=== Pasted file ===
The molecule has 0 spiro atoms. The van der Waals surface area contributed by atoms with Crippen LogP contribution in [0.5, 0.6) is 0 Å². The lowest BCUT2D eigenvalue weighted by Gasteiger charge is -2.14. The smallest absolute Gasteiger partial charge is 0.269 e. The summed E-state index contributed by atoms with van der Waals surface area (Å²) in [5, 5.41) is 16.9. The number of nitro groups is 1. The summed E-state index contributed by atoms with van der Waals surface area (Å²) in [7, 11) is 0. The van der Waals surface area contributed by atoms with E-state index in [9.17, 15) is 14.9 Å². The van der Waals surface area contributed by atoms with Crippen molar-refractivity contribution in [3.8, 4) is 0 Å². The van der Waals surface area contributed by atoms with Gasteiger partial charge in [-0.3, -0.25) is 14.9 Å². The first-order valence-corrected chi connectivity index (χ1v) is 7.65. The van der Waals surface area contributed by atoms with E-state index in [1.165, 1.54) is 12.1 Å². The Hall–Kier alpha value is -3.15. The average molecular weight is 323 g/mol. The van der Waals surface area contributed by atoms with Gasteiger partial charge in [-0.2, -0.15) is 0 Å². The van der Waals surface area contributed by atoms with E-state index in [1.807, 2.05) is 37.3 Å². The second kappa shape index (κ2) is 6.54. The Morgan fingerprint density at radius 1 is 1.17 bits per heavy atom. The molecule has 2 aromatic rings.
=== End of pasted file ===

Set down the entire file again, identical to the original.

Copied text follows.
The molecule has 0 spiro atoms. The van der Waals surface area contributed by atoms with Crippen LogP contribution in [0.5, 0.6) is 0 Å². The lowest BCUT2D eigenvalue weighted by Gasteiger charge is -2.14. The smallest absolute Gasteiger partial charge is 0.269 e. The summed E-state index contributed by atoms with van der Waals surface area (Å²) in [5, 5.41) is 16.9. The number of nitro groups is 1. The summed E-state index contributed by atoms with van der Waals surface area (Å²) in [7, 11) is 0. The van der Waals surface area contributed by atoms with E-state index in [9.17, 15) is 14.9 Å². The van der Waals surface area contributed by atoms with Crippen molar-refractivity contribution in [3.8, 4) is 0 Å². The van der Waals surface area contributed by atoms with Gasteiger partial charge in [-0.3, -0.25) is 14.9 Å². The first-order valence-corrected chi connectivity index (χ1v) is 7.65. The van der Waals surface area contributed by atoms with E-state index in [1.165, 1.54) is 12.1 Å². The Hall–Kier alpha value is -3.15. The average molecular weight is 323 g/mol. The van der Waals surface area contributed by atoms with Gasteiger partial charge in [-0.2, -0.15) is 0 Å². The van der Waals surface area contributed by atoms with E-state index in [1.807, 2.05) is 37.3 Å². The second kappa shape index (κ2) is 6.54. The Morgan fingerprint density at radius 1 is 1.17 bits per heavy atom. The molecule has 2 aromatic rings.